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Rose-Hulman Gives Teens a Chance to Explore Engineering Skills at FIRST Robotics Regional;
September 24, 2012
Premier International Youth Robotics Competition to
Bring More Than 4,000 to Campus in April
Rose-Hulman Institute of Technology will provide opportunities
for thousands of high-school students to showcase their design and
engineering skills through the internationally known FIRST robotics
competition's new Crossroads Regional, being
conducted April 4-6, 2013, in the college's Sports and Recreation
||Youth Robotics Movement: The FIRST Robotics program
captivates youths of all ages toward careers in science,
engineering and math.
FIRST (For Inspiration and Recognition of Science and
Technology) brings the excitement of a sporting event to science
and technology through a robotics competition. Under strict rules,
limited resources, and time limits, 50 teams of 25 students or more
build and program robots from a common kit of parts to perform
prescribed tasks against a field of competitors. Teams measure the
effectiveness of their robots and test the power of collaboration
during the regional round of the competition.
Last year's challenge, "Rebound Rumble," had teams creating
robots that worked autonomously and through wireless controls to
place miniature basketballs in hoops scattered through a playing
field. Balls placed in higher hoops scored more points. Cooperation
is encouraged as alliances formed among teams improve scoring
opportunities, while increasing the fun. An exciting, new game will
be revealed early in 2013, and teams will have six weeks to work
with professional engineers to use computer programming,
mathematics, and problem-solving skills to come up with a winning
"This is as close to 'real-world engineering' as a young student
can get," said Crossroads Regional Chair Carlotta Berry, Ph.D.,
associate professor of electrical and computer engineering at
Rose-Hulman. "I have been a FIRST judge since 2007, and the
excitement that this event generates in young people about science,
technology, engineering and mathematics (STEM) is unlike anything I
have ever seen before."
Witnessing all of this fun at Rose-Hulman will be more than
4,000 youths, parents and family members, educators, engineers,
media, competition officials, and people interested in robotics.
All events during the three-day competition are free and open to
"FIRST Robotics is the premier, international high school
robotics competition," said Rose-Hulman President Robert A. Coons.
"We're looking forward to bringing hundreds of the top high school
science, technology, engineering, and mathematics students from
throughout the world to Rose-Hulman and Terre Haute next year."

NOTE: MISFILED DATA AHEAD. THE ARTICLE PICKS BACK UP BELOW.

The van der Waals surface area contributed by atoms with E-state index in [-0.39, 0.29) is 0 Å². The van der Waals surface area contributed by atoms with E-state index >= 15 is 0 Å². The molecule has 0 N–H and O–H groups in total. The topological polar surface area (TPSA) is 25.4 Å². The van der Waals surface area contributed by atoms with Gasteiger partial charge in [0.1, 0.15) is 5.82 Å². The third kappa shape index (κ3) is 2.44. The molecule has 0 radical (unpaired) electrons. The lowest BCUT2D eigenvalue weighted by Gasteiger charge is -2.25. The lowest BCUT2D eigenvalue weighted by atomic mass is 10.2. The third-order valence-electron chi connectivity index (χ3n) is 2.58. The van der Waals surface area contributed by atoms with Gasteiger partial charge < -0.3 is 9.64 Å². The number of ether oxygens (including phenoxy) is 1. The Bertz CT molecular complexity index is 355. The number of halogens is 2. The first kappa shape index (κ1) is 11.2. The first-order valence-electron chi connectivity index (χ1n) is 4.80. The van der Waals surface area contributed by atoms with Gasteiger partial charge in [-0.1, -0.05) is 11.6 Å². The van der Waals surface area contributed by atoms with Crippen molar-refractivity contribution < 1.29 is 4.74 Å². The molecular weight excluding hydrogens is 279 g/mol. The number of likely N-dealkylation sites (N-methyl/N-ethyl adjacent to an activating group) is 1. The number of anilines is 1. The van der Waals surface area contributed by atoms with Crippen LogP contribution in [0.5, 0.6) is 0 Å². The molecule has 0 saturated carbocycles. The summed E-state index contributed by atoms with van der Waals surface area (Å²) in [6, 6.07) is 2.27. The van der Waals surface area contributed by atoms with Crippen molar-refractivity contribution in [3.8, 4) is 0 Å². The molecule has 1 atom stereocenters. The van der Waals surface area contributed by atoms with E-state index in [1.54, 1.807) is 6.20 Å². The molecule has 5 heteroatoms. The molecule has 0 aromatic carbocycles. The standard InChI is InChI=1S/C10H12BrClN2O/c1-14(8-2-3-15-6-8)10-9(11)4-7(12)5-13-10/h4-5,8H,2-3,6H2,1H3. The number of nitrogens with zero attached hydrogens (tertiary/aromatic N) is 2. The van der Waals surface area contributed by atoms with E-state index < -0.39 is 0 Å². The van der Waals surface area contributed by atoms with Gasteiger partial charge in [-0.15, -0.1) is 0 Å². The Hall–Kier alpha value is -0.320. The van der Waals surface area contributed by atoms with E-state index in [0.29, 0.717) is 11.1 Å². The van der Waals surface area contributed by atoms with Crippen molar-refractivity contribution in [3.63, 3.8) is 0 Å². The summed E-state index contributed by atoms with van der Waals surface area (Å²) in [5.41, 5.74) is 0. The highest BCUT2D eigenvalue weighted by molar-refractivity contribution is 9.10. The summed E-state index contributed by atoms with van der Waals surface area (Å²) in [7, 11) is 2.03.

Recent alumnus Andy Milluzzi, a FIRST volunteer, added, "FIRST
changes lives and inspires kids. Every year I learn about students
who have been changed by the FIRST experience. They learn that have
talents and can go onto college. Rose-Hulman's mission to become
the best engineering institution in the world could not be more in
line with FIRST Robotics' mission. We want to inspire the next
generation of scientists and engineers. This new relationship with
FIRST Robotics will allow Rose-Hulman to continue attracting the
best and brightest students, and then allow them to develop their
passion for science, engineering, and math."
|Special Times For Robotics: Members of Rose-Hulman's
Robotics Team listen as President Robert Coons marks the 2012-13
school year as the "Year of Robotics" on campus.
Now in its 22nd year, FIRST has coveted Rose-Hulman as a
regional site, hoping to increase the number of Indiana and Midwest
teams in the competition. The 2013 competition is expected to
involve approximately 2,700 teams and 54,000 students from 49
states and as far away as Australia, Israel, Turkey, and Brazil.
Top regional teams will advance to the international championships
on April 24-27 at the Edwards Jones Dome in St. Louis.
Inventor and entrepreneur Dean Kamen founded FIRST to inspire
young people to be science and technology leaders through exciting
innovation mentor-based programs. He is familiar with Rose-Hulman
after being the college's 2013 commencement speaker and being
awarded an honorary degree of engineering from Rose-Hulman.
"We're hoping to create a generation of passionate, smart,
well-educated, and informed kids willing to take educated risks as
they try new things," said Kamen. "If FIRST succeeds, we'll have a
rebirth of a society that believes in a future that can and has to
be better than the past."
FIRST is supported by three out of every five Fortune 500
companies and offers more than $14 million in college scholarships
annually. An independent study by Brandeis University revealed that
FIRST alumni are more than twice as likely to have a science- or
technology-related career after college and over three times as
likely to pursue a career in engineering.
"At Rose-Hulman, we appreciate the role hands-on activities,
like building robotic projects, play in captivating young minds
toward science, engineering, and math careers," said Coons, who
added the 2012-13 school year will be known as the "Year of
Robotics" at Rose-Hulman. "A large number of our students have been
introduced to the power of science, engineering, and mathematics
through the FIRST program. Also, several of our alumni have helped
FIRST grow by serving as FIRST mentors, and we're hoping they will
help us host the Crossroads Regional next April."
Find out more about FIRST at www.usfirst.org.